Cate Blanchett is an internationally acclaimed award-winning actor and director of both stage and screen. Appointed a UNHCR Global Goodwill Ambassador in 2016, in recognition of her commitment to refugees, she has lent her voice and influence to raising awareness, advocating and fundraising for the UNHCR. Having met refugees in countries including Lebanon, Jordan and her home country, Australia, she advocates for increased solidarity and responsibility sharing for the 65 million-plus displaced people across the world. She has brought her creative skills to bear in sharpening focus on the individual human stories that lie behind the vast numbers.  Blanchett said: “As a UNHCR Goodwill Ambassador, my job is simple: to help connect people to the human stories of those forced to flee, and to state the case for all of us to stand with refugees.”

Sir Elton John, for his leadership in the fight against HIV/AIDS
Sir Elton John is one of the world’s most successful musical solo artists of all time, whose career has spanned more than five decades. With thirty-five Gold and twenty-five Platinum albums, he has sold more than 250 million records worldwide. In 1992, he established the Elton John AIDS Foundation (EJAF), which today is one of the leading non-profit HIV/AIDS organizations. EJAF has raised more than $400 million to date to support hundreds of HIV/AIDS prevention, service and advocacy programmes around the globe. In 1998, HM Queen Elizabeth knighted him Sir Elton John, Commander of the Order of the British Empire for his services to music and charitable causes. Sir Elton John recently received the Harvard Foundation’s Peter J. Gomes Humanitarian Award. John said: “AIDS is the leading cause of death for women of childbearing age, yet the medicine and know-how exists to prevent this. If we want to give the next generation a better future, we could solve this problem. What it takes is our collective passion and compassion.”

Shah Rukh Khan, for his leadership in championing children’s and women’s rights in India
Shah Rukh Khan is one of Bollywood’s most prominent actors who has been at the forefront of the Indian film and television industry for over 30 years. He is the founder of the non‐profit Meer Foundation, which provides support to female victims of acid attacks and major burn injuries through medical treatment, legal aid, vocational training, rehabilitation and livelihood support. He has also been responsible for the creation of specialized children’s hospital wards and has supported childcare centres with free boarding for children undergoing cancer treatment. Khan said: “With victims of acid attacks I have had the privilege to witness the unparalleled courage and compassion that women are capable of. I have seen the transformative strength of goodness and the healing power of gentleness.”

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New Museum on Underwater Archaeology opens in Mexico

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Photo: UNICEF

On December 5th 2017 the new Museum of Underwater Archaeology opened in the 18th century fortress of Reducto San Jose el Alto, in Campeche, Mexico.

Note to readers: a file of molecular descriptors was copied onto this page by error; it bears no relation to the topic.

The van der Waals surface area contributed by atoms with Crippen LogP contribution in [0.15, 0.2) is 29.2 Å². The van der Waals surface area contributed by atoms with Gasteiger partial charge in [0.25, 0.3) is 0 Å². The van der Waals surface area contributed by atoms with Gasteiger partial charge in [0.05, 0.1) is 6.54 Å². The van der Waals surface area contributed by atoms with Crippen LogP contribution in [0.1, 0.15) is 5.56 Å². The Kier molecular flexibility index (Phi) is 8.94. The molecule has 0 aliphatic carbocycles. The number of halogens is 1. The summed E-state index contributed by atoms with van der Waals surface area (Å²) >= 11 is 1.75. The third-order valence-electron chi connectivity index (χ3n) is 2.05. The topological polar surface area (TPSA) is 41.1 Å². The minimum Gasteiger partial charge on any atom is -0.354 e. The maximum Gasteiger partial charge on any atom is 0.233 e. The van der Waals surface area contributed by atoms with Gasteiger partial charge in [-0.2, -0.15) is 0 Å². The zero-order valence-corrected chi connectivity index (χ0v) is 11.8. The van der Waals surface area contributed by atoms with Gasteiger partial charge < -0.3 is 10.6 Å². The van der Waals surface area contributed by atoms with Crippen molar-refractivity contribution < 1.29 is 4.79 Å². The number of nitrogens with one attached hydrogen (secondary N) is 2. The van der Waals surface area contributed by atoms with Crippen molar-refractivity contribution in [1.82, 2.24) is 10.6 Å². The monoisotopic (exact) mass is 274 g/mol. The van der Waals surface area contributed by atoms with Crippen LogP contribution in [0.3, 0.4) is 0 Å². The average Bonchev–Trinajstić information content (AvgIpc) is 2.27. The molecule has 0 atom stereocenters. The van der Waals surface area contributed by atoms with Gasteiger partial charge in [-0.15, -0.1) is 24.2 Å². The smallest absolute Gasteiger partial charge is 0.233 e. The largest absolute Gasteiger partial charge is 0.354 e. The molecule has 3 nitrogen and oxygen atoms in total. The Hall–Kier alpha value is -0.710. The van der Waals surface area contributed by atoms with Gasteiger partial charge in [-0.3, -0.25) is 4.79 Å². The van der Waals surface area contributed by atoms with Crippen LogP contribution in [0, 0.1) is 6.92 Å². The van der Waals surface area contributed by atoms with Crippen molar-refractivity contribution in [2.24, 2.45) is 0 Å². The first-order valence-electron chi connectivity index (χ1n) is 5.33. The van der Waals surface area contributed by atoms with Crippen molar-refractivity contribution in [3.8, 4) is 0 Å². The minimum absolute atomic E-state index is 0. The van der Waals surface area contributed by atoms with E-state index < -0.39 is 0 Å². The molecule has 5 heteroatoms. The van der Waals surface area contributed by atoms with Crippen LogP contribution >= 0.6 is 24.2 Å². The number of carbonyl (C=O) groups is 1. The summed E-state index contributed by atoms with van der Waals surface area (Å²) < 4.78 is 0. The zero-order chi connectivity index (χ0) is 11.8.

The museum was designated by the 6th session of the Meeting of States Parties to the 2001 Convention on the Protection of the Underwater Cultural Heritage as a Best Practice of access to underwater cultural heritage. It has been considered one of the most important in underwater archaeology in the Latin America and Caribbean Region by Xavier Nieto Prieto, Vice-President of the Scientific and Technical Advisory Body to the 2001 Convention (STAB) at the opening event, where Helena Barba and Michel L’Hour, also members of the STAB attended.

The Museum contains spectacular finds from Mexican cenotes and from historical shipwrecks as well as a collection that retraces all the Mexican history through the archaeological sites found under water. The Museum uses new technologies to reconstruct sites and is illustrated with different media platforms on the history of the discoveries.

Designed to preserve the underwater cultural heritage, the 2001 Convention seeks to promote public access to this heritage and to stimulate archaeological research. The Museum of Underwater Archaeology of Campeche is an example of how the submerged heritage can be shared with the society for its benefit and enjoyment.

The museum has also been evaluated as a Best Practice concerning Underwater Cultural Heritage by the STAB. The STAB is an Advisory Body compound of 12 experts elected by the Meeting of States Parties. It provides advice and assistance in technical matters in the national implementation of the 2001 Convention and in the observance of the Rules of its Annex in all activities directed at the underwater cultural heritage. The STAB recommended, during the 5th session of the Meeting of States Parties (2015), to promote examples of best practices worldwide. These initiatives include maritime heritage museums, scuba diving routes, virtual exhibitions, and other cultural activities.

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UNESCO Launches Global Report Re-shaping Cultural Policies

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Audrey Azoulay, Director-General of UNESCO, together with Annika Markovic, Ambassador and Permanent Delegate of Sweden to UNESCO, representing  Alice Bah Kuhnke, the Swedish Minister for Culture and Democracy, launched on 14 December UNESCO’s new 2018 Global Report, Re| Shaping Cultural Policies.

(more…)